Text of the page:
Hard Times in Hürtgen Forest

The 1944 Battle of the Hürtgen Forest, east of Aachen, Germany, raged from September into December, when the Battle of the Bulge overtook it. It featured brutal combat against dug-in German troops in dense woods, testing GIs’ endurance. NATIONAL ARCHIVES photos

On November 2, 1944, in preparation for the First Army’s offensive, Company E of the 28th Infantry Division’s 110th Infantry Regiment moves through the Hürtgen Forest near Vossenack, Germany.

Private First Class Benny Barrow of Company I, in the 4th Infantry Division’s 8th Regiment, helps his buddy up a ragged Hürtgen Forest hill.

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Two medics treat Benny Barrow for wounds sustained the very same day he helped his buddy up the hill. Barron was one of up to 35,000 American casualties—killed, wounded, or missing—in the Hürtgen Forest.

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Troops ride 3rd Armored Division tank destroyers up a narrow, muddy road in the Hürtgen Forest. The overall goal of the US advance in the German woodland was to pierce the forest, cross the Roer River, and reach the Rhine. But tangled woods, impassable roads, and dug-in enemy firepower turned the assault into a bloodbath.

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Private Maurice Berson, Sergeant Bernard Spurr, and Sergeant Harold Glessler (left to right)—three weary Infantrymen—take a brief rest on a slope in the Hürtgen Forest.

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On November 26, men of Battery A, 18th Field Artillery Battalion, reload their rocket launchers north of the town of Hürtgen.

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In the bitter cold of December, these fatigued 78th Division GIs patiently wait in a Hürtgen Forest chow line.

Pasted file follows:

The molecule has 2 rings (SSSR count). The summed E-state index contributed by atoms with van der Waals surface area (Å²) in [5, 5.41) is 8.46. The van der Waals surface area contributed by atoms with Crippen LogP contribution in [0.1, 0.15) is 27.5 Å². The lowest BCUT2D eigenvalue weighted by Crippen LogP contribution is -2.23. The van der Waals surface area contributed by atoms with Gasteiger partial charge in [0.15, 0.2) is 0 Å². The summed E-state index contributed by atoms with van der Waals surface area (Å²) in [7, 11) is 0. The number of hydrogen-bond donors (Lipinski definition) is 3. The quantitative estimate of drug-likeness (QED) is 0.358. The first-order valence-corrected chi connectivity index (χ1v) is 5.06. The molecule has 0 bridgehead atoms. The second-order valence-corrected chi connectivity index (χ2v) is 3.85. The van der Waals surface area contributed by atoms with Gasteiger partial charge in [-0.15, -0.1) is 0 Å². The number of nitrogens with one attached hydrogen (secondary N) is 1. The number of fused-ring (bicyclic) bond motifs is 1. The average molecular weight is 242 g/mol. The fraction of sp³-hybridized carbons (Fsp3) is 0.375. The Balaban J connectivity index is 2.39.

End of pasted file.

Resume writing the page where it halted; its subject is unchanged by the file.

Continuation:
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Private First Class Harry Bremer of the 86th Chemical Mortar Battalion’s Company A gets coordinates for his unit’s next mortar attack on December 6.

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A US mortar crew lobs a round in December. Only direct hits could disturb the Germans’ log-and-earth fieldworks.

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In January 1945, at the end of the Battle of the Bulge, three men of an intelligence and reconnaissance platoon use skis on patrol in the snow-covered Hürtgen Forest. Their mission is to explore an underground tunnel that the Germans used, it seemed, to get behind the American lines.

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By February, the Americans had gained control of the Hürtgen Forest. Here, US Army engineers supervise German civilians, ranging in age from 14 to 60, who were pressed into service to repair roads.

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The Hürtgen Forest was secured in early 1945, but that didn’t make it an easy place to navigate. This half-track of the 16th Infantry Regiment, 1st Infantry Division, braves a flooded road in the battle-ravaged forest.